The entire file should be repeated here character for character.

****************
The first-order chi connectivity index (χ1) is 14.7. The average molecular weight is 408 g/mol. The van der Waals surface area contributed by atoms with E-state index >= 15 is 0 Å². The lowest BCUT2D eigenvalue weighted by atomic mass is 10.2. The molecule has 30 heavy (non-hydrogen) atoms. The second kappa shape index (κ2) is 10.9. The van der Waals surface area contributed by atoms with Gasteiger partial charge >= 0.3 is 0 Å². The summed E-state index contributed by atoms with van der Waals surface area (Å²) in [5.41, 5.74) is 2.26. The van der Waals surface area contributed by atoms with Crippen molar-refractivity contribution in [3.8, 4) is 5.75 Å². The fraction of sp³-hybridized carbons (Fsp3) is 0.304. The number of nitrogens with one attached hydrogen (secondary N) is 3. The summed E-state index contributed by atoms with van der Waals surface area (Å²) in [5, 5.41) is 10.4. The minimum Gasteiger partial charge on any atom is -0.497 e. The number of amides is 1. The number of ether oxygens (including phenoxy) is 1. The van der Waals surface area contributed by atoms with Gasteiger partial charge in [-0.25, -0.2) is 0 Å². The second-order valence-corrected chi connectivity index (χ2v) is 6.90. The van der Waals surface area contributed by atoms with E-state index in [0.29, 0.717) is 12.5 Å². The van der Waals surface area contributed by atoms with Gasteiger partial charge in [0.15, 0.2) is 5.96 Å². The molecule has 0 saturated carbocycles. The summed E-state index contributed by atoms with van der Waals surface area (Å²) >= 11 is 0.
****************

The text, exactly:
The first-order chi connectivity index (χ1) is 14.7. The average molecular weight is 408 g/mol. The van der Waals surface area contributed by atoms with E-state index >= 15 is 0 Å². The lowest BCUT2D eigenvalue weighted by atomic mass is 10.2. The molecule has 30 heavy (non-hydrogen) atoms. The second kappa shape index (κ2) is 10.9. The van der Waals surface area contributed by atoms with Gasteiger partial charge >= 0.3 is 0 Å². The summed E-state index contributed by atoms with van der Waals surface area (Å²) in [5.41, 5.74) is 2.26. The van der Waals surface area contributed by atoms with Crippen molar-refractivity contribution in [3.8, 4) is 5.75 Å². The fraction of sp³-hybridized carbons (Fsp3) is 0.304. The number of nitrogens with one attached hydrogen (secondary N) is 3. The summed E-state index contributed by atoms with van der Waals surface area (Å²) in [5, 5.41) is 10.4. The minimum Gasteiger partial charge on any atom is -0.497 e. The number of amides is 1. The number of ether oxygens (including phenoxy) is 1. The van der Waals surface area contributed by atoms with Gasteiger partial charge in [-0.25, -0.2) is 0 Å². The second-order valence-corrected chi connectivity index (χ2v) is 6.90. The van der Waals surface area contributed by atoms with E-state index in [0.29, 0.717) is 12.5 Å². The van der Waals surface area contributed by atoms with Gasteiger partial charge in [0.15, 0.2) is 5.96 Å². The molecule has 0 saturated carbocycles. The summed E-state index contributed by atoms with van der Waals surface area (Å²) >= 11 is 0.